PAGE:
Creating an Electromagnet for Attracting Copper, Aluminum and Non-Ferrous Metals

Thread Starter

ElectromagneticsArt

Joined Apr 1, 2019
2
Hello,

I am trying to create an electromagnet to attract a small disk of copper, 1/2" in diameter. The concept was first outlined by Leonard Crow in his book (attached), and was demonstrated by a particular YouTube channel:


I would like to create the same magnet. I am familiar with the concept of magnetics, in terms of magnet construction, number of coils, core material etc. However, I am having difficulty designing the circuit to do my testing.

In the video, the author uses a power supply and a ZVS driver board, which he connects to the opposite ends of the coil. What would be the best way to create a simple circuit to prove this magnet concept?

Would it be enough to simply get an AC power supply, and run 9 or 12V through a small coil? Do I need a specific circuit, such as the ZVC driver or an arduino? If possible, I'd like a convenient single piece of equipment that I can order off of Amazon, as opposed to making it myself. All I'd need to do is attach alligator clips to the device and to my coil.

Thank you!
 

Attachments

AlbertHall

Joined Jun 4, 2014
8,302
It looks to me more like the copper disks shield the centre from the field produced by the coil. The copper foil is repelled from the coil. If the foil is nearer the outside it is repelled outward, if it is nearer the centre it is repelled inward.

No attraction of non-ferrous metal here.
 

Alec_t

Joined Sep 17, 2013
10,350
For generating a force on non-ferrous metal, the metal would need to be moving relative to the coil-produced magnetic field so that eddy currents could be created in it. Have a read of this article, for example.
 
Last edited:

Yaakov

Joined Jan 27, 2019
1,532
To start, this is not really an electromagnet for attracting non-ferrous metals. It is an electromagnet that induces eddy currents into non-ferrous metals and uses them to keep the object in the field.

Second, it would require AC, and quite a lot of current.

This might be instructive, it's a very interesting lecture:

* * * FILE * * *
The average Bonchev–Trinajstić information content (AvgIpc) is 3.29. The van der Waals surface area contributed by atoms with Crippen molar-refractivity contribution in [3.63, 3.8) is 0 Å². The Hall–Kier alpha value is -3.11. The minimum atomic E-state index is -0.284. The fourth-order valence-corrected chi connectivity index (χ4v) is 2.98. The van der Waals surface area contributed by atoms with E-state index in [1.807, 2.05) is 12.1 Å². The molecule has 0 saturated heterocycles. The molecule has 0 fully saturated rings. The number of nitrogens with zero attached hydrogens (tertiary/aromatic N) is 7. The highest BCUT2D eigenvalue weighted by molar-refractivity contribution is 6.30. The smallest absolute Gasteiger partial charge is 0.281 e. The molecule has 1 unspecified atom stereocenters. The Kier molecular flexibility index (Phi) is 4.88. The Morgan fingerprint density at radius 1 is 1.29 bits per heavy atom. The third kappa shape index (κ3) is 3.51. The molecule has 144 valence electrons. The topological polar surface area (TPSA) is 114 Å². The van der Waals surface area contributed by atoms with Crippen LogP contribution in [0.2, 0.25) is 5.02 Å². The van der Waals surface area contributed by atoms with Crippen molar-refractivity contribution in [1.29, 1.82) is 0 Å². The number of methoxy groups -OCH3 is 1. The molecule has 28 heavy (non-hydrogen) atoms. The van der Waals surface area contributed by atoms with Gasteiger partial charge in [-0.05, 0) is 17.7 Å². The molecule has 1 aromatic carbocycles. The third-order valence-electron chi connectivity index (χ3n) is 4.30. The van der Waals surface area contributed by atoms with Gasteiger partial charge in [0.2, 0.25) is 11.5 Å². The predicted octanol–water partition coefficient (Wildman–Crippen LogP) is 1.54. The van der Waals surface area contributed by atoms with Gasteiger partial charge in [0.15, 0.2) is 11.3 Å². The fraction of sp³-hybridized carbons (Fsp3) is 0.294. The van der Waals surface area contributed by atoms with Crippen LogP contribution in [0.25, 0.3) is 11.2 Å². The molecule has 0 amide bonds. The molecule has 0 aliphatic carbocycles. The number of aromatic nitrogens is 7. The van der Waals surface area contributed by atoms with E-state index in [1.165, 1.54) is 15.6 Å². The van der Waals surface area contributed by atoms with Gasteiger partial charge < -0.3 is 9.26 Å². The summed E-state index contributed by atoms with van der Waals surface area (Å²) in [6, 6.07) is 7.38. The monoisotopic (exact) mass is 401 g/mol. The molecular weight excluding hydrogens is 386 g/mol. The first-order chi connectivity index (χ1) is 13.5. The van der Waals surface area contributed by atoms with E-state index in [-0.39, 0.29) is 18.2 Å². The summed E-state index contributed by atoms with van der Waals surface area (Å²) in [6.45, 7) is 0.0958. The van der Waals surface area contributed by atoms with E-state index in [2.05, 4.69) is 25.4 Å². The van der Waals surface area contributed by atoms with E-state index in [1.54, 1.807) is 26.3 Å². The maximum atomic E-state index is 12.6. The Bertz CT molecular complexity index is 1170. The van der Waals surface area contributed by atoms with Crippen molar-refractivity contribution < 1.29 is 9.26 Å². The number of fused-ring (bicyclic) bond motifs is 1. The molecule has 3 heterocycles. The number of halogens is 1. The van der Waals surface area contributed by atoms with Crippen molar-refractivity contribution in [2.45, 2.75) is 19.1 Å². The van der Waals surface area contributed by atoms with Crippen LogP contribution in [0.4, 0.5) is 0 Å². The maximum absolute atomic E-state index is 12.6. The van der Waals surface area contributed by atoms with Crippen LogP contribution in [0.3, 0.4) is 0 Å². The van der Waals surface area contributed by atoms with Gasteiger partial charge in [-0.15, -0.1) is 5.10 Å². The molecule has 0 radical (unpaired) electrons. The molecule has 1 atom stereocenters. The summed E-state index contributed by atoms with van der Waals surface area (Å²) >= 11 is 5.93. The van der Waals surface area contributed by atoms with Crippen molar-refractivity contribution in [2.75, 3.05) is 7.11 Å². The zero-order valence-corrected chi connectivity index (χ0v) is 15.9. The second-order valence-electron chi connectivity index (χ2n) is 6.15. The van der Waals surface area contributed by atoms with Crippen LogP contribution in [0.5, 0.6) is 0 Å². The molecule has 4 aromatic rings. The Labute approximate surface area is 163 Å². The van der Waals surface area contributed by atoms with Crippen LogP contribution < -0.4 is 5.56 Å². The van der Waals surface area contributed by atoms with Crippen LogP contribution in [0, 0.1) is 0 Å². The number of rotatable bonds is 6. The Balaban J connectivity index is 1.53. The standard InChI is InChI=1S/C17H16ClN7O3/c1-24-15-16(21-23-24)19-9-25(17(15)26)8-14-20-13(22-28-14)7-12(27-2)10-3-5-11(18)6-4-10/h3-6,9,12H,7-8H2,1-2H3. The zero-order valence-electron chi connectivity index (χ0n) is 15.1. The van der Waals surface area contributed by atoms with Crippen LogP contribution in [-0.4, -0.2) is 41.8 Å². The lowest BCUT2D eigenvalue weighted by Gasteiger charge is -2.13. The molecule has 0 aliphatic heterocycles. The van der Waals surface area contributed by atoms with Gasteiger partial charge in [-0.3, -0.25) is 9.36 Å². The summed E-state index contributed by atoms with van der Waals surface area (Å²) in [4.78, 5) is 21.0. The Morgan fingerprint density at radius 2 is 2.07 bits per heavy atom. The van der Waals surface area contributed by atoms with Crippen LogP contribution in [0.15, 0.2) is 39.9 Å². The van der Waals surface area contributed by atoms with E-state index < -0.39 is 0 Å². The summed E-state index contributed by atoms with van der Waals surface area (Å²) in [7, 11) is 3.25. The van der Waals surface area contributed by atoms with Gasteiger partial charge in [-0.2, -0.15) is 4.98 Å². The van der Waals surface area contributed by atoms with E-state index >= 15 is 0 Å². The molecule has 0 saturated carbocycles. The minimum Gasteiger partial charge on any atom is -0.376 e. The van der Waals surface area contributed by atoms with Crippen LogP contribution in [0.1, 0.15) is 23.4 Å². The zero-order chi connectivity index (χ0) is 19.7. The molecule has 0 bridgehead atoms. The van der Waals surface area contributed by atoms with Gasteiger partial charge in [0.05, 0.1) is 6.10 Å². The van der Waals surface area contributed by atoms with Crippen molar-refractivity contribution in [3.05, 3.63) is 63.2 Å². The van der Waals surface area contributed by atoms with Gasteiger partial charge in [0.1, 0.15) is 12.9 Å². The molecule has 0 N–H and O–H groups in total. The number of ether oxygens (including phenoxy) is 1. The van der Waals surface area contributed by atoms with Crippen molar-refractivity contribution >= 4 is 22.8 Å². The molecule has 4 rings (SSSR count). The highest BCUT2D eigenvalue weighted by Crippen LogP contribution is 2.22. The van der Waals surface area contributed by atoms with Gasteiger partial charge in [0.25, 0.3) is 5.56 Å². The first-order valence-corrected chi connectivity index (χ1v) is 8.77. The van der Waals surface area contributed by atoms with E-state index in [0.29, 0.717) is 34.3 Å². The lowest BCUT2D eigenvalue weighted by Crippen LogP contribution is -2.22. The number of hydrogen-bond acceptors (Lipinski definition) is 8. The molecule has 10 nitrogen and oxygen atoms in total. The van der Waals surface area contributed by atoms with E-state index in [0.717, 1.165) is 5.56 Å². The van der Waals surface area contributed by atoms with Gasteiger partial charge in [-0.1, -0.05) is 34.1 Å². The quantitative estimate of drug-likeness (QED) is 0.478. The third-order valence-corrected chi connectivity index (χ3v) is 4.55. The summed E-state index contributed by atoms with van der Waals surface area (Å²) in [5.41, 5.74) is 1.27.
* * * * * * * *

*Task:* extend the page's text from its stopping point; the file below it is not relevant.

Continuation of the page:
Thread Starter

ElectromagneticsArt

Joined Apr 1, 2019
2
That is the absolute best demonstration and explanation of eddy currents that I have ever seen, thank you very much!

To induce such eddy currents in a piece of copper, for example, is there a specific power supply or frequency that would work best? Or simply any standard 60 Hz 12V supply, given that I have ample current?

All devices I could find on Amazon only do AC to DC, and wouldn't work for my application. Where I can plug it into a standard 120V 60Hz outlet, and get an output of 15V, 3 Amps, at 60 Hz (for example).

What would you recommend?
 

xox

Joined Sep 8, 2017
351
That is the absolute best demonstration and explanation of eddy currents that I have ever seen, thank you very much!

To induce such eddy currents in a piece of copper, for example, is there a specific power supply or frequency that would work best? Or simply any standard 60 Hz 12V supply, given that I have ample current?

All devices I could find on Amazon only do AC to DC, and wouldn't work for my application. Where I can plug it into a standard 120V 60Hz outlet, and get an output of 15V, 3 Amps, at 60 Hz (for example).

What would you recommend?
Just a beginner myself but I would think a simple 8:1 or 10:1 transformers connected to mains should work fine. It would need to be pretty beefy though to handle 3 amps. Just a guess of course, you should probably wait for the experts to weigh in before making any rash purchases. :D
 

wayneh

Joined Sep 9, 2010
16,102
I agree, just search for a transformer AC-AC adapter with the specs you need. I say AC adapter because you want a transformer that’s ok to connect to mains. That won’t be true of every transformer.
 
  • Like
Reactions: xox

Glenn Holland

Joined Dec 26, 2014
649
A nonmagnetic metal cannot be attracted to a magnet of any type.

However a nonmagnetic metal can be repelled from an electromagnet powered by AC current.This is commonly used in scrap metal recycling plants to sort ferrous and nonferrous metals.
 

Wendy

Joined Mar 24, 2008
21,847
A nonmagnetic metal cannot be attracted to a magnet of any type.

However a nonmagnetic metal can be repelled from an electromagnet powered by AC current.This is commonly used in scrap metal recycling plants to sort ferrous and nonferrous metals.
Actually you are incorrect. Professional rigs do it by using intense AC EMF field This creates eddy currents in the nonferrous materials which in turn generate a magnetic fields of their own. The AC electromagnet couple to the induced magnetic fields . Fascinating stuff really. Recycle shops routinely use this kind of EM. I imagine the copper and aluminum get quite hot in the process. It is also a way to separate materials.

It has been done commercially for quite some time.
 
Last edited:
Top